The following examples further illustrate the invention.

50 ml. batches of a culture medium containing g./dl. glucose, 0.3 g./dl. KH PO 0.04 g./dl. MgSO .7I-I O, 2 p.p.m. Fe, 2 ppm. Mn, and 1 g./dl. yeast extract, and adjusted to pH 3.0 were placed in 500 ml. shaking: flasks, sterilized at 115 C. for minutes and inoculated with Rhodotorula glutinis AJ-5193 which had previously been cultured on a slant of the same composition. Each flask was kept at 31 C. with shaking for four days. The culture broth then contained 120 u./ml. acid protease.

1.5 liters of the culture broth were centrifuged to remove the yeast cells, and the liquid so obtained was cooled and mixed with 55% (by volume) acetone to precipitate impurities which were removed by centrifuging. The supernatant liquor was then mixed with enough acetone to make its acetone content 75%, whereby the acid protease was precipitated. It was separated from the liquid by centrifuging and dried in a vacuum. The crude enzyme powder weighed 1.45 g.

1 g. enzyme powder was dissolved in 200 ml. citric acid- HCl buifer solution of pH 4.0, and the solution was passed over a chromatographic column packed with cross-linked dextran (Sephadex G400) which provided a hydrophilic, insoluble molecular sieve, the dimensions of the column being 8 cm. x 200 cc. The chromatographic medium had been pretreated with the buffer solution. The eftluent was collected in fractions, and the fractions having acid protease activity were combined, mixed with acetone, and kept overnight in an ice box whereby a colorless, crystalline precipitate was formed. After repeated recrystallization from acetone, 0.62 g. crystalline acid protease was obtained. It showed maximum absorption bands at 280 m and minimum absorption bands at 230 III/L, and had an extinction coefficient The specific acid protease activity of the crystalline material was 5.24 times that of crystalline pepsine obtained from Sigma Chemical Co. and having an extinction coeflicient EXAMPLEZ A culture medium containing 5 g./dl. glucose, 0.3 g./dl. Kl-I P0 0.04 g./dl. MgSO .7H O, 1 g./dl. casamino acid, 50 g/dl. vitamin B 2 p.p.m. Fe, and 2 ppm. Mn was adjusted to pH 2.5, inoculated with Rhodotorula glurinis AJ-5193, and cultured with shaking'at 25 C. for four days. The culture broth had an acid protease activity of 190 u./ml. From 3.5 liters of the broth, 5.35 g. crude enzyme powder were recovered as described in Example 1.

EXAMPLE 3 i A culture medium containing 9.0 g./dl. glucose, 0.3 g./dl. KH 'PO 0.04 g./ d1. MgSO .7H O, 2 ppm. each of Fe and Mn, and 1 g./dl. soybean protein extract, and having a pH of 3.0 was inoculated with Rlzodotorula aurantiaca A l-4860 and cultured at 31.5 C. for four days. The culture broth then had an acid protease activity of 100 u./ml., and an enzyme powder was recovered from the broth as described above.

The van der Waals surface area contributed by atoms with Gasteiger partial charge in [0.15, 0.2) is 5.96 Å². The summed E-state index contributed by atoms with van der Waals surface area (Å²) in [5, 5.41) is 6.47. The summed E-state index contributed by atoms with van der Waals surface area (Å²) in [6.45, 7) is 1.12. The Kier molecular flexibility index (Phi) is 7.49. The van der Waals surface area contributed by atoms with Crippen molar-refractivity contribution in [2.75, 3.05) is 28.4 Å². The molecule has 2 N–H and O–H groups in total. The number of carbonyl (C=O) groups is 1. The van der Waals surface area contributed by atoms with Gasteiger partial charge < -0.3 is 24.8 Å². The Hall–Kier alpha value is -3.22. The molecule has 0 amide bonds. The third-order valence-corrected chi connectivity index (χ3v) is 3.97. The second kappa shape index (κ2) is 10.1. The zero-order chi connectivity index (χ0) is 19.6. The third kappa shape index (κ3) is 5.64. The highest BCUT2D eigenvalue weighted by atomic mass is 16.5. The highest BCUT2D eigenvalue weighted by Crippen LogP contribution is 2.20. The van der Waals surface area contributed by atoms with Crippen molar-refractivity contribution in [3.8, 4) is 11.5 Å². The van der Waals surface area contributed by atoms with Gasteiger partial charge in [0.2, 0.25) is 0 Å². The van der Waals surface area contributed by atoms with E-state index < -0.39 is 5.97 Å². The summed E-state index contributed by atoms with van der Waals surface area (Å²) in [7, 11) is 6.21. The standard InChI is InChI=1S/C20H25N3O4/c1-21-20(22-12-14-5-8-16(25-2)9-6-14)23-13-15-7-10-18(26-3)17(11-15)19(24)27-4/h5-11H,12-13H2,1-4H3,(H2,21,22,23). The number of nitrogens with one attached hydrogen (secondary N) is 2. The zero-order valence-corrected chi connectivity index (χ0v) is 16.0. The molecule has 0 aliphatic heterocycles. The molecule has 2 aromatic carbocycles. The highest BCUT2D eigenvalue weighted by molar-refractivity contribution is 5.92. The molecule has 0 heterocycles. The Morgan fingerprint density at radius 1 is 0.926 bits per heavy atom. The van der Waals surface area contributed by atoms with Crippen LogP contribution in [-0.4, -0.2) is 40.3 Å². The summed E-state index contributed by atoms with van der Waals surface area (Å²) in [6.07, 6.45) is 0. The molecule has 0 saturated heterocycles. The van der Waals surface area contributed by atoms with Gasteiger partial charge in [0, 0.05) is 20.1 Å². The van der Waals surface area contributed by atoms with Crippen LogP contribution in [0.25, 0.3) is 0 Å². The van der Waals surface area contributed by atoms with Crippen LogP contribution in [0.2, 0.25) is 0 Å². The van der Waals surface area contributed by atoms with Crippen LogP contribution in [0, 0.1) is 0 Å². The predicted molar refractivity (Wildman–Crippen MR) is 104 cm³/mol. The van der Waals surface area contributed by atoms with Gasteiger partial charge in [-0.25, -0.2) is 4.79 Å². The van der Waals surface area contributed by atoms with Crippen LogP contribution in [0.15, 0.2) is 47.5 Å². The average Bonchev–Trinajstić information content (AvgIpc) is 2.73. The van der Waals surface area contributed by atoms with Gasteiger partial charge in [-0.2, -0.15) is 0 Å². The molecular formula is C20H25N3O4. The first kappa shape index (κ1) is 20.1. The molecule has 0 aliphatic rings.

What is claimed is:

1. A method of preparing a protease having its optimum protease activity against a milk casein substrate at a pH of 2.0 to 2.5 and at an optimum temperature of to C., said protease being not deactivated by sodium lauryl sulfate in aqueous solution, and being stable in aqueous solution at 50 C. and at a pH of 1.5 to 6.0 for two hours, which method comprises:

(a) culturing a yeast of the species Rhodotorula glutinis or Rhodotorula aurantiaca in an aqueous medium under aerobic conditions until said medium has extracellular activity of said protease; and

(b) recovering said protease from said medium.

2. A method as set forth in claim 1, wherein said medium contains sources of assimilable carbon and assimilable nitrogen, and growth promoting organic nutrients.

3. .A method as set forth in claim 2, wherein said carbon source is glucose, and said nitrogen source a protein.

4. A method as set forth in claim 1, wherein said yeast is Rhodotorula glutinis NRRL Y-7220.

5. A method as set forth in claim 1, wherein said yeast is Rhodotorula aurantiaca NRRL Y-72l9.

6. A method as set forth in claim 1, wherein said yeast is cultured in said medium at a pH of 1.5-4.

7. An acid protease produced by a yeast of the genus Rhodotorula, said protease having its optimum protease activity against a milk casein substrate at a pH of 2.0 to 2.5, and at an optimum temperature of 60 to 65 C., said acid protease not being deactivated by sodium lauryl sulfate in aqueous solution, and being stable in aqueous solution at 50 C. and at a pH of 1.5 to 6.0 for two hours. 1

References Cited UNITED STATES PATENTS 3,492,204- 1/ 1970 Koaze -66 LIONEL M. SHAPIRO, Primary Examiner US. Cl. X.R. 195-66 R

Referenced by
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US4062732 *Jun 14, 1976Dec 13, 1977Henkel Kommanditgesellschaft Auf AktienProcess of producing acid stable protease
US4225584 *Nov 17, 1978Sep 30, 1980Henkel Kommanditgesellschaft Auf AktienAnimal feeds containing a mixture of nitrovin, carbadox or olaquindox and proteolytic enzymes
US4235878 *Nov 17, 1978Nov 25, 1980Henkel Kommanditgesellschaft Auf Aktien (Henkel Kgaa)Animal feeds containing a mixture of avoparcin or spiramycin and proteolytic enzymes
US7666459May 10, 2004Feb 23, 2010The Procter & Gamble CompanyDog food and cat food compositions comprising a plant extract of avocado, alfalfa, fig, and/or primrose; nutritionally balanced with < 5% of 2-deoxy-D-glucose; 5-thio-D-glucose; 3-O-methylglucose; 1,5-anhydro-D-glucitol; 2,5-anhydro-D-mannitol and/or mannoheptulose; aging resistance
US7785635Dec 15, 2004Aug 31, 2010The Procter & Gamble Companytreating urinary tract infections, kidney stones in cats
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US8034601May 31, 2006Oct 11, 2011The Procter & Gamble CompanyFeline probiotic bifidobacteria
US8563522Feb 13, 2009Oct 22, 2013The Iams CompanyMethod of maintaining and/or attenuating a decline in quality of life
US8802158Jun 25, 2010Aug 12, 2014The Iams CompanyMethods of use of probiotic Lactobacilli for companion animals
US8809035Oct 31, 2008Aug 19, 2014The Iams CompanyCanine probiotic Bifidobacterium
US8840880Nov 3, 2008Sep 23, 2014The Iams CompanyCanine probiotic bifidobacteria globosum
Classifications
U.S. Classification435/224, 435/911
International ClassificationC12N9/60
Cooperative ClassificationY10S435/911, C12N9/60
European ClassificationC12N9/60